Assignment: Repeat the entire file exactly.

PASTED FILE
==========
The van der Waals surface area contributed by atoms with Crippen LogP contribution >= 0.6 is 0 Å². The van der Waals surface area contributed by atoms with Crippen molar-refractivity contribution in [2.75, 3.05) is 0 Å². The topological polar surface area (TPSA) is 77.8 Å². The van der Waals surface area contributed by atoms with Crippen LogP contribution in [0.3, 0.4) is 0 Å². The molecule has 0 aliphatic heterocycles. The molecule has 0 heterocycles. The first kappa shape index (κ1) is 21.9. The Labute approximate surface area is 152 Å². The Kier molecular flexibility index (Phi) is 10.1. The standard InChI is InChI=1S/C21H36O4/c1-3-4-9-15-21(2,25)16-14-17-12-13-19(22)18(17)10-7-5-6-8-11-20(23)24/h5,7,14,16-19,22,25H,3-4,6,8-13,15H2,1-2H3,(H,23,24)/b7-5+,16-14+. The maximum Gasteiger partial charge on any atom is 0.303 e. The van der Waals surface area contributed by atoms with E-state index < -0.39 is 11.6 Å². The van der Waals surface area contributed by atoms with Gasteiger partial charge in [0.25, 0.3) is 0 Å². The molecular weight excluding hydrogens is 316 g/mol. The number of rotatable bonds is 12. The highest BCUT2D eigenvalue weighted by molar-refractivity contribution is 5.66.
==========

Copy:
The van der Waals surface area contributed by atoms with Crippen LogP contribution >= 0.6 is 0 Å². The van der Waals surface area contributed by atoms with Crippen molar-refractivity contribution in [2.75, 3.05) is 0 Å². The topological polar surface area (TPSA) is 77.8 Å². The van der Waals surface area contributed by atoms with Crippen LogP contribution in [0.3, 0.4) is 0 Å². The molecule has 0 aliphatic heterocycles. The molecule has 0 heterocycles. The first kappa shape index (κ1) is 21.9. The Labute approximate surface area is 152 Å². The Kier molecular flexibility index (Phi) is 10.1. The standard InChI is InChI=1S/C21H36O4/c1-3-4-9-15-21(2,25)16-14-17-12-13-19(22)18(17)10-7-5-6-8-11-20(23)24/h5,7,14,16-19,22,25H,3-4,6,8-13,15H2,1-2H3,(H,23,24)/b7-5+,16-14+. The maximum Gasteiger partial charge on any atom is 0.303 e. The van der Waals surface area contributed by atoms with E-state index < -0.39 is 11.6 Å². The van der Waals surface area contributed by atoms with Gasteiger partial charge in [0.25, 0.3) is 0 Å². The molecular weight excluding hydrogens is 316 g/mol. The number of rotatable bonds is 12. The highest BCUT2D eigenvalue weighted by molar-refractivity contribution is 5.66.